In 2015 the Moscow Easter Festival runs from 12 April to 9 May. Intense in terms of its geography and the number of music events on the highest levels, this year it commemorates seventy years since the victory in World War II and one hundred and seventy-five years since the birth of Pyotr Ilyich Tchaikovsky. In line with tradition the festival will feature symphony, choral and chamber music and a bell-ringing programme.
Recordings on the Mariinsky Theatre’s own label are now closer and more accessible for Russian music lovers!
Recordings on the Mariinsky Theatre’s own label are now closer and more accessible for Russian music lovers!
The Russian branch of the iTunes digital-format music shop has launched a special Mariinsky Theatre section. Here you can browse all of the Mariinsky label’s audio recordings, among them masterpieces of world music including piano concerti by Tchaikovsky, symphonies by Shostakovich and operas by Wagner, Donizetti, Massenet and Shchedrin performed by world-class musicians and singers as well as soloists of the Mariinsky Opera and the Mariinsky Chorus and Orchestra conducted by Valery Gergiev. Gergiev says of the new initiative: "It is truly the closest thing to actually being there. Mariinsky recordings are made in one of the finest halls in the world. In using this innovative process, Mastered for iTunes faithfully renders the studio master to ensure the finest acoustic, greatest musicians and the best in new technology can be heard by the widest public." Future releases include complete Rachmaninoff Piano Concertos with Denis Matsuev and Verdi’s Macbeth, starring Ildar Abdrazakov.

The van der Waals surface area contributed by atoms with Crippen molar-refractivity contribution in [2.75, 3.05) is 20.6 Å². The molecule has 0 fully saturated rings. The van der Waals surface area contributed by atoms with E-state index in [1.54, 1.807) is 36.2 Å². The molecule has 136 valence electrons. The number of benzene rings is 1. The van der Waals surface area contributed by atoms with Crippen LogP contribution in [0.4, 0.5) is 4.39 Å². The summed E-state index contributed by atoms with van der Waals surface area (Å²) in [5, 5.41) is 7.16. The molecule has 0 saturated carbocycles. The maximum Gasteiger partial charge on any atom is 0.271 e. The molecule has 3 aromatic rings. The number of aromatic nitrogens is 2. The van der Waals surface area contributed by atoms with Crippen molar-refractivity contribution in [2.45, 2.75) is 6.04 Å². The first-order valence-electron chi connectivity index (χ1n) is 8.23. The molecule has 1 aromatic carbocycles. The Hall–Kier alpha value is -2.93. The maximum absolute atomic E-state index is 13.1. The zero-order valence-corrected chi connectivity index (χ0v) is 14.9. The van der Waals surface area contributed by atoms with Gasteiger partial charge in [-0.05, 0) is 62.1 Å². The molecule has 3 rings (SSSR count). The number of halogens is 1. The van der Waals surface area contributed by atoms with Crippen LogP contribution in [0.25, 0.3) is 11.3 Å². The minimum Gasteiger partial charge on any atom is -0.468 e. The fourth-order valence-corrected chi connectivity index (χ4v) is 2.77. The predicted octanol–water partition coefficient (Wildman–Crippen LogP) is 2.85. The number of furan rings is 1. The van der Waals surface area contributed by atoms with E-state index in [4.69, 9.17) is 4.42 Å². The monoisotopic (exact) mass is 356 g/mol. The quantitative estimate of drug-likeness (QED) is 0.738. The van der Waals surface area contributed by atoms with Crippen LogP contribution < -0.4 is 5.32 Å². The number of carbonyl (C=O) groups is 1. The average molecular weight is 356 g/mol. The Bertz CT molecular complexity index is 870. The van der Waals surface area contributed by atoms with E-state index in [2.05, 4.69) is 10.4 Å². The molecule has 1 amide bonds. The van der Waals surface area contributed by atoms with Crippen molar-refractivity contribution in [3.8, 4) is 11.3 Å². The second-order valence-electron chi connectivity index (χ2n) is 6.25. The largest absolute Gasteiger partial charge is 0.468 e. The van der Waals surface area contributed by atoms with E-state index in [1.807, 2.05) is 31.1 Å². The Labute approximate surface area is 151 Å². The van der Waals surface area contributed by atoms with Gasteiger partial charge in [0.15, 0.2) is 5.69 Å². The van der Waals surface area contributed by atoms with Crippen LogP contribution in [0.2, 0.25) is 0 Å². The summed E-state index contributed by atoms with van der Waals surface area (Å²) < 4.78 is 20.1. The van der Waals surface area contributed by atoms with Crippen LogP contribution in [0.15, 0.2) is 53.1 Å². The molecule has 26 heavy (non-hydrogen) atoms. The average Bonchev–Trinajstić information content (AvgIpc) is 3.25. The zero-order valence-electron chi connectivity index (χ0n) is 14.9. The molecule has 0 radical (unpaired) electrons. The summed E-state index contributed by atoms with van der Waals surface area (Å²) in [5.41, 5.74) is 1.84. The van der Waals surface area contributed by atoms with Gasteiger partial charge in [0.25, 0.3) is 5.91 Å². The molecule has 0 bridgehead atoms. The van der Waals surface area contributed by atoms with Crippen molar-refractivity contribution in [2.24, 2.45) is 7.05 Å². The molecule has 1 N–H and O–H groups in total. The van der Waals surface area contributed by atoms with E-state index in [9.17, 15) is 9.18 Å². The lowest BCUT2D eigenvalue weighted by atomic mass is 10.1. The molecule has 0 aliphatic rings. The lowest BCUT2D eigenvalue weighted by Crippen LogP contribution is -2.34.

The Mariinsky Theatre’s page may be found at the address iTunes.com/мариинский. Registered customers of the iTunes web-shop can purchase releases on the Mariinsky label online using any Russian bank card by instantly completing their purchase and downloading their chosen music to their computers and mobile devices. Recordings in iTunes format include information in Russian (lists of tracks, booklets) and are significantly cheaper than CDs.
The Mariinsky Theatre’s page on the iTunes website already lists the label’s most recent releases including works by Modest Musorgsky (Pictures at an Exhibition and Night on Bald Mountain, as well as Songs and Dances of Death with Ferruccio Furlanetto) and Sergei Rachmaninoff’s First Piano Concerto performed by the Mariinsky Orchestra and soloist Denis Matsuev under the baton of maestro Gergiev. The recording of Rachmaninoff’s concerto was produced at the Concert Hall of the Mariinsky Theatre in November 2014 and at present is available exclusively in iTunes format at the special price of 49 RUR (including a PDF-format booklet with annotations in Russian).